While safety standards and awareness for outdoor workers is increasing thanks to better traffic management at job sites, better safety training by companies, and the use of bright safety apparel like safety vests & safety T-shirts that make it impossible for motorists to NOT SEE workers – there are other environments where Safety Best Practices need to be stepped up. Case in point – manufacturing and storage facilities and warehouses where forklifts operate regularly.
Forklifts are fantastic machines that save a lot of time and back-aches and possess the horse-power to load and unload heavy boxes and pallets very easily. Loading and unloading delivery trucks is a veritable snap thanks to these horizontal/vertical devices – warehouses and factory floors are much cleaner and uncluttered since the advent of the forklift way back in 1917, and delivery and pick-up vehicles find their docking times considerably reduced thanks to these durable, ingenious vehicles.
But it’s not all roses with the use of forklifts – injuries DO happen – surprisingly often actually. According to an OSHA safety management infographic on forklift safety:
- 11% of all forklifts will be involved in an accident – there are almost 856,000 forklifts in the USA alone – do the math.
- There are almost 35,000 serious injuries involving forklifts each year
- 85 employees are killed per year with an accident involving a forklift
- A full ten percent of those killed are pedestrians struck or run-over by the forklift
What can be done to make the co-labor situation between forklifts and human employees safer? We found this great article on the website for the Canadian Centre for Health & Occupational Safety, offering these smart tips to prevent pedestrian-related forklift accidents.
- Separate the pedestrian and forklift traffic by creating designated walkways or travel ways.
- Restrict people from entering areas where the forklift is operating. If not possible, develop safe work procedures to protect workers when they must enter areas where forklifts are operating.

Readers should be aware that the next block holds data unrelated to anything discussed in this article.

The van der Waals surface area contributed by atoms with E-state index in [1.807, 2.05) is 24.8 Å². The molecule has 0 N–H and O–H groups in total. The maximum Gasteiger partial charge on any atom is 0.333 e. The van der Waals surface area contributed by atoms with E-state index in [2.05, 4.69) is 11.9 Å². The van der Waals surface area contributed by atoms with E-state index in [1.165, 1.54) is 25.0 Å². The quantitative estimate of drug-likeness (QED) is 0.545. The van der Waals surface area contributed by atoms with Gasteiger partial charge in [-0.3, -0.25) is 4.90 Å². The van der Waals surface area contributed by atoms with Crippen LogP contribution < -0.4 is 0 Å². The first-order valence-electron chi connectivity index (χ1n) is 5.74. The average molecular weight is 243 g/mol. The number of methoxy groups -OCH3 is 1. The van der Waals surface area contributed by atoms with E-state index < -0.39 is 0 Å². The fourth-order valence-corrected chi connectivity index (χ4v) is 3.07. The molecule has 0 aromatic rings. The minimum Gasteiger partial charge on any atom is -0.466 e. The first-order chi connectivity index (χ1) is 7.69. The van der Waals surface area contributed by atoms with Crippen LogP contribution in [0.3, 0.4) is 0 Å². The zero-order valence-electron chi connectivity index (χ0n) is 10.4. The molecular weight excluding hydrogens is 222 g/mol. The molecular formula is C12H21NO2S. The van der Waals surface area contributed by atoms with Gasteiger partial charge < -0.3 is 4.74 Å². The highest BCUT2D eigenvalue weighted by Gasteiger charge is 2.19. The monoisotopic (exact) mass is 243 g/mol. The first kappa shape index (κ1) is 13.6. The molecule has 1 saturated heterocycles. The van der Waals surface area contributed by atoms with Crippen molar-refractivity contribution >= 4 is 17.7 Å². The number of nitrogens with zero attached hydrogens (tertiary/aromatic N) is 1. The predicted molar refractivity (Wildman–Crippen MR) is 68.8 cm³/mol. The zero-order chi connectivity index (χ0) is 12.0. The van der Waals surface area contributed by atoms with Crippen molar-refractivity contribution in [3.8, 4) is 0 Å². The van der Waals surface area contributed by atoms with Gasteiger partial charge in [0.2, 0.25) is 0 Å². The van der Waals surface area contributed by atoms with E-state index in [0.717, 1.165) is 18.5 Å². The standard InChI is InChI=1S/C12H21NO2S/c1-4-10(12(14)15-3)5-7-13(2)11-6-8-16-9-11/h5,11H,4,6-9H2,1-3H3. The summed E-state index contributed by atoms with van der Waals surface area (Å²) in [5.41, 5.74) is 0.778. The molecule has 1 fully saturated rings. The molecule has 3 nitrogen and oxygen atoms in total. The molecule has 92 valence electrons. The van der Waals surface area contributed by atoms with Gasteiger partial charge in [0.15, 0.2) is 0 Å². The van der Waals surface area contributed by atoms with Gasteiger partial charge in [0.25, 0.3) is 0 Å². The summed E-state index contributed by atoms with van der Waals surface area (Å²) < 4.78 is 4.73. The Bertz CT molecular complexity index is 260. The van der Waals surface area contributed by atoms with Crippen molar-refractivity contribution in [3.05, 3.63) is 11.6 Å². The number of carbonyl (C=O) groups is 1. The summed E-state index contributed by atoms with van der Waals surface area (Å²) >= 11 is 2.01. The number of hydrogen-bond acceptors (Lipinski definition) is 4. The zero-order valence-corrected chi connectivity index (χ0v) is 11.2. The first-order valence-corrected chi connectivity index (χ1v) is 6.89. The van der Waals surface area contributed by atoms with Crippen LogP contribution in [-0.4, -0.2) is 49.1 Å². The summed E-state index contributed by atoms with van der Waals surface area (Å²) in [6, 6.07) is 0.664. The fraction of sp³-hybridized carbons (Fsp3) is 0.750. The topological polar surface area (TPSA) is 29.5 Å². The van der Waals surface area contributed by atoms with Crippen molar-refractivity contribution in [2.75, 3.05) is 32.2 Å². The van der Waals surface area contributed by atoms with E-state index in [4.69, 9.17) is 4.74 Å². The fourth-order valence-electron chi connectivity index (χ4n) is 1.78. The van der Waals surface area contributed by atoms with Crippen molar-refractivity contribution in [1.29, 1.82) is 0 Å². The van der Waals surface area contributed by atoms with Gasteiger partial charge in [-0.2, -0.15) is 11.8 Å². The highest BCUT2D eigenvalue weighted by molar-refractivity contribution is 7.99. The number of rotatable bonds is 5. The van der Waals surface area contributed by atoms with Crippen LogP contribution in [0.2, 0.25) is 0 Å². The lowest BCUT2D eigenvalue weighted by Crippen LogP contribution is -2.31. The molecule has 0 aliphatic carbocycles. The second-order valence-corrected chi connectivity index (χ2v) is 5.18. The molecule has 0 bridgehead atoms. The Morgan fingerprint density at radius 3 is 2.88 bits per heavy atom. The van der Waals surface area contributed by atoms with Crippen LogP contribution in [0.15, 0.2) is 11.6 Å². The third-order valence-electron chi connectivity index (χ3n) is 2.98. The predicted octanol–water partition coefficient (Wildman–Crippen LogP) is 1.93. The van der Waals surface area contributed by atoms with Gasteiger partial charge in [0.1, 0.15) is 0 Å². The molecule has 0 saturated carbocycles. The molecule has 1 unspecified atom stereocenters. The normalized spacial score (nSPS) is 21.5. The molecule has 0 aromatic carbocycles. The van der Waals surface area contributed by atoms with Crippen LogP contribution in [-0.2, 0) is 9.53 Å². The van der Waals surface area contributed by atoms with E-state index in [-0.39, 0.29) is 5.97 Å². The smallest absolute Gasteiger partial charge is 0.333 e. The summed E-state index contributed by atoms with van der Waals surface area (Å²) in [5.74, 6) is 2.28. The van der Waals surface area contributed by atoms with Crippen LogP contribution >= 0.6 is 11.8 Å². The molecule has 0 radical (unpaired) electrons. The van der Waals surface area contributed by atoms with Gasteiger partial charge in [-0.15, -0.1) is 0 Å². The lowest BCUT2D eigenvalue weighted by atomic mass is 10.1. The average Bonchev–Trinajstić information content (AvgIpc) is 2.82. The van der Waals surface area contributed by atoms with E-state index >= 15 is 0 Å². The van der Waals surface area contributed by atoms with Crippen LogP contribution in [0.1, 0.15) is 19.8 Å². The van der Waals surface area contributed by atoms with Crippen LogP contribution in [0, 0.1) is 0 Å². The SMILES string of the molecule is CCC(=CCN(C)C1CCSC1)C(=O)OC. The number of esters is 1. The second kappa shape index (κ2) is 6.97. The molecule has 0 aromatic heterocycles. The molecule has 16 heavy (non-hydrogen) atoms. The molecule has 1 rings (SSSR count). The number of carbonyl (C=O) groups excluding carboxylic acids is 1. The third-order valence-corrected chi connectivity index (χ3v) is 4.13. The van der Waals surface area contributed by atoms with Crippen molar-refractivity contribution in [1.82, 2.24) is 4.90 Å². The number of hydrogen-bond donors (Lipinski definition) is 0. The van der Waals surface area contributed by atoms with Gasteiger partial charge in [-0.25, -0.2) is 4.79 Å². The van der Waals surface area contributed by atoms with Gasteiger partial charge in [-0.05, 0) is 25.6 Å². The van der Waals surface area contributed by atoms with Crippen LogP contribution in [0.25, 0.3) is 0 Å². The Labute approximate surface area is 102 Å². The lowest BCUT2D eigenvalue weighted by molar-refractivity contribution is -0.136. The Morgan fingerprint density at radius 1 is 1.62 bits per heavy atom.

- Keep a safe distance from the forklift whenever possible.
- Pedestrians should always let the driver know they are in the area. Make eye contact with the driver to ensure your presence is known.
- Make sure the area is well lit and there are no obstructions.
- Be cautious near blind corners, doorways, and narrow aisles. Sound the forklift horn at intersections.
- Use high-visibility clothing, where appropriate.
- Limit forklift travel speed.
- Do not walk near or under raised forks.
- Do not load the forklift in a way that restricts the driver’s viewing area.
- Avoid driving forklift near areas where pedestrian traffic is high (e.g., lunch rooms, time clocks, entrances/exits).
We of course are partial to the seventh tip – Use high-visibility clothing, where appropriate. The use of bright-colored safety T-shirts and particularly, safety vests, is ALWAYS appropriate and easy to manage. Safety vests from Safety T-Shirts Online are easy to put on and take-off, don’t cause overheating or perspiration when worn indoors, can be shared amongst workers as needed, and are quite affordable.
Our lines of safety vests feature pockets for keys, ID cards and even small tools. We also stock a pink safety vest for ladies that looks fun and energetic.
Forklifts will continue to evolve and serve in workspaces along with humans. Considering their potential speed and mass as well as the cargo they carry, it’s wise for supervisors, company owners and floor workers to be mindful of the potential dangers inherent in working alongside these versatile machines. Please do your part to protect yourself or your employees by following the best practices necessary for keeping humans safe as they labor alongside machines such as forklifts.